- The Washington Times - Tuesday, October 2, 2001

Moments after the Maryland Commission on Indian Affairs last night unanimously adopted a resolution calling for the elimination of the Columbus Day holiday, state officials stepped in and undercut the commission's efforts.
Commission member Richard Regan, who submitted the resolution, says a holiday honoring Christopher Columbus is an affront to minorities.
But Philip J. Deters, legal counsel for the Department of Housing and Community Development, which oversees the commission, said Housing Department Secretary Raymond Skinner had "in advance disapproved of this resolution."
In response, Mr. Regan said, "I appreciate his honesty, but I don't give a damn."
Mr. Skinner "has the power to rescind" any resolution passed by the commission, Mr. Deter said.
The intervention came as no surprise to Mr. Regan who said state officials contacted him by telephone Friday warning him that the resolution would be killed in advance if the commission adopted it. The commission, whose seven members are appointed by Gov. Parris N. Glendening, did not heed the warning.
"It seemed like to me the governor was measuring votes between the American Indians and the Italian-Americans, and the Italian-Americans won. That was real clear," Mr. Regan said.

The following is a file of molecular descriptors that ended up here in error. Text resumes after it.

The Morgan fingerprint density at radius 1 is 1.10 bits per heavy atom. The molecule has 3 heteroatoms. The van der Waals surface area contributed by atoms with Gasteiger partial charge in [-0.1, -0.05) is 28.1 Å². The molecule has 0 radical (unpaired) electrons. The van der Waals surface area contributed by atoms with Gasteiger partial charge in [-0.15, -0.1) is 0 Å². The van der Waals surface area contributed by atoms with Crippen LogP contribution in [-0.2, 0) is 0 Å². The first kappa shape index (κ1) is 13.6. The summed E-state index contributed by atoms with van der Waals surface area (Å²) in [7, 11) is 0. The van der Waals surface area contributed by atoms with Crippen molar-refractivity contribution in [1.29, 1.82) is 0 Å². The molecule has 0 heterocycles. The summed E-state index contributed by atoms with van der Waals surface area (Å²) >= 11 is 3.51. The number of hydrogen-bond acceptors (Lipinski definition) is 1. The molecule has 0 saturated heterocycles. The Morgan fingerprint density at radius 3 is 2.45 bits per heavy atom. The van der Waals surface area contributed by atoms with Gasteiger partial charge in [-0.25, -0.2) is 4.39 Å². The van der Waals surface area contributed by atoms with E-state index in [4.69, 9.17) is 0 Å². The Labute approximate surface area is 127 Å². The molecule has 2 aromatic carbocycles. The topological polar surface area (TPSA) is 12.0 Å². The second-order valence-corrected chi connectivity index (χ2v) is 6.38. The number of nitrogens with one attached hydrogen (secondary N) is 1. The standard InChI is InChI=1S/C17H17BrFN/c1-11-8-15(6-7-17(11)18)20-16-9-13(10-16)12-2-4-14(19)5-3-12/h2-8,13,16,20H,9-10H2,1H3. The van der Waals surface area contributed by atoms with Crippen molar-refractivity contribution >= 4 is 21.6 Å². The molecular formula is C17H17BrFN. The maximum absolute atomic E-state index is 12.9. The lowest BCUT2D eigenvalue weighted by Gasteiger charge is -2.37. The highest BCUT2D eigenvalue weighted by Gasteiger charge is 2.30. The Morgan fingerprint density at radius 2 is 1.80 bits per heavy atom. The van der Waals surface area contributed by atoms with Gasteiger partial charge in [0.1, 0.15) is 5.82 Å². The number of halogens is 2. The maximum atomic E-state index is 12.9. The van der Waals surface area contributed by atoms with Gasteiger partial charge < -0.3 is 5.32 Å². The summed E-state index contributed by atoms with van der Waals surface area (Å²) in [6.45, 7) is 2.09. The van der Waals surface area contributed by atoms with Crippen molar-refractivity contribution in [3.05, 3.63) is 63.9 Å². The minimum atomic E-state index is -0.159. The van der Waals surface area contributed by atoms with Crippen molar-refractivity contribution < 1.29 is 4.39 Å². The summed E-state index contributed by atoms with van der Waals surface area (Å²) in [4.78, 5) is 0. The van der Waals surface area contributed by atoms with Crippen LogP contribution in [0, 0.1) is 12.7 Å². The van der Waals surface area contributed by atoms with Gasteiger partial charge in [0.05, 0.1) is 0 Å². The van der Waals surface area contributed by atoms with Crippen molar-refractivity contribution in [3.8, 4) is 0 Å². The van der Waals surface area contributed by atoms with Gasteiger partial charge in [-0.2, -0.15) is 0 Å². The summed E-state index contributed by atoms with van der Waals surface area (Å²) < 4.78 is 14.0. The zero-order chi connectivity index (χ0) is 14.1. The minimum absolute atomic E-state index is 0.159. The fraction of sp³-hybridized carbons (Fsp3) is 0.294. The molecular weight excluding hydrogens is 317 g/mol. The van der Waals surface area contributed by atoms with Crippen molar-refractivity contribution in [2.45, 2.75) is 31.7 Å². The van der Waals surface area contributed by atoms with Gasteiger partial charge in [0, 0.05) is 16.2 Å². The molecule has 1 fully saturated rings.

Officials in the governor's office did not return phone calls seeking comment yesterday.
This is not the first time state officials have reined in the Indian commission in recent months.
At its Aug. 6 meeting, the commission voted to support a boycott against the 64 sponsors of the Germantown Athletic Club in Montgomery County because some of its teams used the names "Braves" and "Indians."
Twelve days later, state officials said the Indian commission had overstepped its authority in calling for a boycott.
On Aug. 28, the commission scored a victory when the Montgomery County Board of Education ordered Poolesville High School to stop using the team name "Indians." Thursday, commission members will appear before a panel at Havre De Grace High School in Harford County, where that community will decide whether the name "Warriors" is insensitive to American Indians.
In Maryland, this year's Columbus Day holiday, officially Oct. 8, will be celebrated Sunday in Baltimore with the 111th annual Columbus Day Parade. The parade is the oldest consecutively held Columbus Day parade in the nation.
"I don't think the message is so much 'do away with Columbus Day,'" Mr. Regan said. "I think it's whether we can reclaim the holiday so it's not offensive to American Indians."
In recent years, American Indians and Italian-Americans have battled over Columbus' place in history.
Commission member Julia A. Pierce suggested that if there's a day to honor Columbus, there should also be a day to honor American Indians.
"This commission is acting in such a way that we get a trade-off, not that we eliminate the holiday," Miss Pierce said.
A nationwide Columbus Day holiday was first proclaimed by President Franklin D. Roosevelt in 1937. The holiday, then Oct. 12, was designated a federal holiday in 1971 by President Nixon and moved to the second Monday in October.

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